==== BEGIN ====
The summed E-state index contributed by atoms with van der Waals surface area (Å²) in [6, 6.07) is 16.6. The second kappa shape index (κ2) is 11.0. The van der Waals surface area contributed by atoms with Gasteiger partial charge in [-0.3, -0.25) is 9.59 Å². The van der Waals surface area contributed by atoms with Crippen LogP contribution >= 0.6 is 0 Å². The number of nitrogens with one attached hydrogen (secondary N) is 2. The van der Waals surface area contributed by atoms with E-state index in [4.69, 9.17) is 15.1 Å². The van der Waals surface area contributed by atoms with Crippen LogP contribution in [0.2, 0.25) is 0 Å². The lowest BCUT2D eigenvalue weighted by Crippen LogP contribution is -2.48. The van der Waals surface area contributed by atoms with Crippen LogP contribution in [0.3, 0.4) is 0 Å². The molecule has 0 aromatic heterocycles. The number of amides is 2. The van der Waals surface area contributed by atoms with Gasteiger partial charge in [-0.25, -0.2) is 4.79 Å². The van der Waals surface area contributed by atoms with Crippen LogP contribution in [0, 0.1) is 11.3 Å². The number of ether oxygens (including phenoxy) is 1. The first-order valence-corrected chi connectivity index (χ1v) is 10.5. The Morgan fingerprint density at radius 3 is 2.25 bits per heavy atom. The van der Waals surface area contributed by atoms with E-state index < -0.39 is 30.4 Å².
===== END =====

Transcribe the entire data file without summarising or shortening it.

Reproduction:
The summed E-state index contributed by atoms with van der Waals surface area (Å²) in [6, 6.07) is 16.6. The second kappa shape index (κ2) is 11.0. The van der Waals surface area contributed by atoms with Gasteiger partial charge in [-0.3, -0.25) is 9.59 Å². The van der Waals surface area contributed by atoms with Crippen LogP contribution >= 0.6 is 0 Å². The number of nitrogens with one attached hydrogen (secondary N) is 2. The van der Waals surface area contributed by atoms with E-state index in [4.69, 9.17) is 15.1 Å². The van der Waals surface area contributed by atoms with Crippen LogP contribution in [0.2, 0.25) is 0 Å². The lowest BCUT2D eigenvalue weighted by Crippen LogP contribution is -2.48. The van der Waals surface area contributed by atoms with Crippen LogP contribution in [0.3, 0.4) is 0 Å². The molecule has 0 aromatic heterocycles. The number of amides is 2. The van der Waals surface area contributed by atoms with Gasteiger partial charge in [-0.25, -0.2) is 4.79 Å². The van der Waals surface area contributed by atoms with Crippen LogP contribution in [0, 0.1) is 11.3 Å². The number of ether oxygens (including phenoxy) is 1. The first-order valence-corrected chi connectivity index (χ1v) is 10.5. The Morgan fingerprint density at radius 3 is 2.25 bits per heavy atom. The van der Waals surface area contributed by atoms with E-state index < -0.39 is 30.4 Å².